Check this Iranian gambit out:
Iran's foreign minister has warned the United States that failure to agree a nuclear deal would likely herald the political demise of pragmatist President Hassan Rouhani, Iranian officials said, raising the stakes as the decade-old stand-off nears its end-game.
Mohammad Javad Zarif pressed the concern with U.S. Secretary of State John Kerry at several meetings in recent weeks, according to three senior Iranian officials, who said Iran had also raised the issue with other Western powers. Zarif's warning has not been previously reported.
You know that Kerry will buy the notion that a deal that lets a so-called "moderate" be the one who paves the way for Iran to go nuclear rather than giving a "hardliner" the credit would be a diplomatic triumph.
Sigh. I'd say Iran has the real "smart" diplomacy here, but is it fair to judge them that highly when the degree of difficulty is so low?
I've said it before and I'll say it again: We know the outline of a nuclear deal. Iran will pretend not to have a nuclear weapon program; and we will pretend to believe them.
Have a super sparkly day.
UPDATE: And don't forget that whatever deal Kerry strikes to save Rouhani's job will have to be approved by the hard-line mullahs who want nukes:
As his foreign minister met counterparties in the talks at a conference in Munich, Ayatollah Ali Khamenei said he "firmly" backed a fair nuclear deal.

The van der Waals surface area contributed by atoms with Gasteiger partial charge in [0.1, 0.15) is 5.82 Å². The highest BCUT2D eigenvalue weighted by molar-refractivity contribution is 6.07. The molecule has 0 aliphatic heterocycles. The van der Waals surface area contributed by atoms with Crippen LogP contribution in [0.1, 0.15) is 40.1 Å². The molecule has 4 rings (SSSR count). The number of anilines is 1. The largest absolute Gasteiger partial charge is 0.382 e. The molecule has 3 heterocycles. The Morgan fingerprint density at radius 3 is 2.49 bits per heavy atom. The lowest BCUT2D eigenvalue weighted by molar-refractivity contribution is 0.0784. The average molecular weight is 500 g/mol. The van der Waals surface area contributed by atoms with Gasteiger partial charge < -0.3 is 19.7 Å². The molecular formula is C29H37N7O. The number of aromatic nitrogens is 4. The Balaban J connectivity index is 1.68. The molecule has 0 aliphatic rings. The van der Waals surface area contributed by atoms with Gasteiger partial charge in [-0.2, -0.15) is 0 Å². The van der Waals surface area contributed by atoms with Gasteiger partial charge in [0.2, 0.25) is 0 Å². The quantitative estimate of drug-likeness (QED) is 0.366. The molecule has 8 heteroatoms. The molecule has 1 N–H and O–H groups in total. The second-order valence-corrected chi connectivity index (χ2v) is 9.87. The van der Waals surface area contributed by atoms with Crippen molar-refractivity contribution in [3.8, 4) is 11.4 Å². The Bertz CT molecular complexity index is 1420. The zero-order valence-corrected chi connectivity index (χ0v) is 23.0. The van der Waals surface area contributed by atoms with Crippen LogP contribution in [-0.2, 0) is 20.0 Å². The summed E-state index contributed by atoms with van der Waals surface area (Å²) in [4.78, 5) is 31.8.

"I would go along with any agreement that could be made. Of course, if it is not a bad deal. No agreement is better than an agreement which runs contrary to our nation's interests," Ayatollah Ali Khamenei told Iranian air force personnel, according to official news agencies.
Their definition of "fair" is the key, given that they say we have no right to hold them back.
This will work out just swell.
UPDATE: If we are to be saved from a bad deal with Iran, it may actually rest on the fact that Iran has so much contempt for us that they can't be bothered to try to deceive us:
Iranian Supreme Leader Ayatollah Ali Khamenei announced on Sunday that he now opposes the signing of a “political framework agreement” that would, according to the Obama administration, establish the basic terms of a nuclear deal with Tehran prior to the conclusion of detailed final agreement. By ruling out the framework, Khamenei is reversing a commitment made by his own negotiating team in November. ...
Khamenei’s about-face creates a problem both for President Barack Obama and for Senate Democrats who have reservations about Obama’s policy but remain hesitant to oppose a president from their own party.
For Obama, the conclusion of a framework agreement before the March 24 deadline was supposed to demonstrate that the nuclear talks were making real progress, not serve as a pretext for Iran to benefit from sanctions relief while stalling on the diplomatic front.
Once Iran goes nuclear, the agenda for what Iran will talk about will be very different.